By Isis Almeida
Jan. 10 (Bloomberg) — Cocoa futures jumped, capping the biggest two-day gain in almost 11 years, after a nationwide strike spurred concerns that supplies will be disrupted in Nigeria, the world’s fourth-largest producer.
A Nigerian industry group said shipments from farms for processing have halted. Dry weather may also curb supplies from Ivory Coast, the top grower. Demand in Europe may have climbed in the fourth quarter to the highest since at least 1999, according to the median of nine analysts surveyed by Bloomberg News.
“The strike in Nigeria may limit cocoa supplies,” Carsten Fristch, an analyst at Commerzbank AG in Frankfurt, said in an e-mail. “Weather conditions in Ivory Coast became less favorable of late, which may cause lower production volumes.”
Cocoa for March delivery rose 7.5 percent to close at $2,333 a metric ton at 12:04 p.m. on ICE Futures U.S. in New York. In two days, the price soared 15 percent, the most since Jan. 17, 2001.
A.P. Moeller-Maersk A/S, the world’s biggest container-ship owner, closed its office in Nigeria yesterday because of the strike, Anders Boenaes, a vice president of Africa services, said in an e-mail. All shipments are at a “standstill,” he said.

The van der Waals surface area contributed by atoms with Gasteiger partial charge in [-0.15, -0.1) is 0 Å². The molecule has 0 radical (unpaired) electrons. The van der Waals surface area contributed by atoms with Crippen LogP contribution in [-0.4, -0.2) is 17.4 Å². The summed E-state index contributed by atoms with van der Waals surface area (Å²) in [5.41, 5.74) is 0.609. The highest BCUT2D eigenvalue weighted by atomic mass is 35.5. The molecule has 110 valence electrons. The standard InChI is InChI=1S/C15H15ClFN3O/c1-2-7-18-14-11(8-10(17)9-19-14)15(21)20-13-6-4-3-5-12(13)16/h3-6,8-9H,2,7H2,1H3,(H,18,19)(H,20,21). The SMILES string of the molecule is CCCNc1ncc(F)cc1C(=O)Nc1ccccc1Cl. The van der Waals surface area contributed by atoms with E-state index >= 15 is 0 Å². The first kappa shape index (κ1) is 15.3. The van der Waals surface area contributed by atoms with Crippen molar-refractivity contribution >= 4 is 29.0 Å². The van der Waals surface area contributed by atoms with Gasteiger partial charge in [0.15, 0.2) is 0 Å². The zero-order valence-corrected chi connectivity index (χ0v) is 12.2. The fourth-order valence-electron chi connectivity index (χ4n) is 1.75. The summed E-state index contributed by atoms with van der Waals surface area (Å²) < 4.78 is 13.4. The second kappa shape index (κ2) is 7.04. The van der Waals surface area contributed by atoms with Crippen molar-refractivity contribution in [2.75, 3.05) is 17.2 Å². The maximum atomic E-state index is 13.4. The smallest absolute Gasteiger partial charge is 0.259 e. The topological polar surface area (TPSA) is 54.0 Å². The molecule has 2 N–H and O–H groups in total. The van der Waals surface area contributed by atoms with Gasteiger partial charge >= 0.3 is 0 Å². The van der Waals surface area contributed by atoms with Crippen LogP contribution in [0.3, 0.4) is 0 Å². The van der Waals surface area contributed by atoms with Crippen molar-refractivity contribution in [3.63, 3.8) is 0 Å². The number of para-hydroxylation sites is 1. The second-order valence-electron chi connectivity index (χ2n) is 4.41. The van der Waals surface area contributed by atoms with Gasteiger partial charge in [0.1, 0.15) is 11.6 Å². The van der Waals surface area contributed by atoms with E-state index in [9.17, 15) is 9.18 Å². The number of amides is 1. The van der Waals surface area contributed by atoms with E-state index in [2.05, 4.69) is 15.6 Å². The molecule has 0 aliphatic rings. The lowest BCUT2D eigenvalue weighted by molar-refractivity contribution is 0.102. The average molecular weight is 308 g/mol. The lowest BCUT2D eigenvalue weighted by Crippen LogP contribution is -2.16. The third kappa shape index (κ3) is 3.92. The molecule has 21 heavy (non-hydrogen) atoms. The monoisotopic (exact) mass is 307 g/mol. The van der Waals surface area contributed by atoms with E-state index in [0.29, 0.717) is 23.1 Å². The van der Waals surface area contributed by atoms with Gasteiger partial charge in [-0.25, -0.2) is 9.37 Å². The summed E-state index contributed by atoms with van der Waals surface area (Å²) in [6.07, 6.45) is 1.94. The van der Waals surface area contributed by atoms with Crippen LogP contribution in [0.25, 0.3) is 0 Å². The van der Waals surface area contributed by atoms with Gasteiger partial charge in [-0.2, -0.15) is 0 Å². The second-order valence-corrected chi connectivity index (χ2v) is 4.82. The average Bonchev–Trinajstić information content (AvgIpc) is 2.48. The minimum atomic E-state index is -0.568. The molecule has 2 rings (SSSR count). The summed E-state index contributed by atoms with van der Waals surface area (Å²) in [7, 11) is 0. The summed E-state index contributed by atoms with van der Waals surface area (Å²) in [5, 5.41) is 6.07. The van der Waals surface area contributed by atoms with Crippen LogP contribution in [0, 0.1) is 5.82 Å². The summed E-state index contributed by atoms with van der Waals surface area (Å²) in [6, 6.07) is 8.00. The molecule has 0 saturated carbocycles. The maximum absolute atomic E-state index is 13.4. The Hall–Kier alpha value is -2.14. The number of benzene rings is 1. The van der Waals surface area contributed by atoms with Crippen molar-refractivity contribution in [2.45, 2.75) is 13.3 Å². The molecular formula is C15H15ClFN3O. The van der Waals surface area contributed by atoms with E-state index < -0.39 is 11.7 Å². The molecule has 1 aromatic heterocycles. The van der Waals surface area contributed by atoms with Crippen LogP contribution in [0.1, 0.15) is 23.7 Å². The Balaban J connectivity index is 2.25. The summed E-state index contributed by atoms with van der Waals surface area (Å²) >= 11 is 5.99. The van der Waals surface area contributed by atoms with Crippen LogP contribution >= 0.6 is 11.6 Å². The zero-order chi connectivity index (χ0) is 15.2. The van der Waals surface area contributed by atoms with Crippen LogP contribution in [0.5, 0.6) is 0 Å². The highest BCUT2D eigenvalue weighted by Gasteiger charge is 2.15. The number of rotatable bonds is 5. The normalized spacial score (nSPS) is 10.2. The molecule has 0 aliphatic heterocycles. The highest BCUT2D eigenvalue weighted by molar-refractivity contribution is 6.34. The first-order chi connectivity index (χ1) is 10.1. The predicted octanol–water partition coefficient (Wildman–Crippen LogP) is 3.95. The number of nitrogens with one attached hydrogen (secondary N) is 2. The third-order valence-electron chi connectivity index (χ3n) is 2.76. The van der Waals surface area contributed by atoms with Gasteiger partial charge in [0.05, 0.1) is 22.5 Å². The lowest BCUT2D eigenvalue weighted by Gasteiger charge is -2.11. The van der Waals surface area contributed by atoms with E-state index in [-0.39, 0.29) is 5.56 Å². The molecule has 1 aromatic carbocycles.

Government offices that grade beans were closed, Robo Adhuze, a spokesman at the Cocoa Association of Nigeria, said.
“Without grading, the beans cannot be certified and bagged for export,” Adhuze said in a telephone interview from Akure in western Nigeria.
Nigeria’s output this season will be about 230,000 tons, or almost 6 percent of global production, according to Marex Spectron Group Ltd. in London.
Last year, futures fell 31 percent, the most since 1999, amid ample supplies from West Africa. Global production was 341,000 tons higher than consumption in the season that ended in September, according to the International Cocoa Organization. The Ivory Coast and Ghana, the second-biggest grower, had record crops. Indonesia is the third-largest producer.
This year, dry weather in West Africa triggered speculation that output will decline. Winds from the desert have the potential to damage crops.
“In Ivory Coast, there are concerns that the dry and windy weather associated with the Harmattan season may lead to an early tailing off of the main crop, while affecting development of the mid-crop,” Kona Haque, an analyst at Macquarie Group Ltd. in London, said in a report.
European bean usage last quarter may have climbed 7.5 percent to 368,109 tons, Bloomberg survey data showed. The grinding report from the European Cocoa Association is set for Jan. 13.
Some investors may be unwinding bets on falling prices. Money managers had combined bearish futures and options wagers on 9,694 cocoa contracts as of Jan. 3, according to data from the U.S. Commodity Futures Trading Commission.
“This all might have led to short-covering ahead of European grinding data,” Fristch of Commerzbank said.
In London, cocoa futures for March delivery climbed 8.1 percent to 1,544 pounds ($2,332) a ton on NYSE Liffe. Earlier, the price reached $1,545, the highest for a most-active contract since Nov. 18.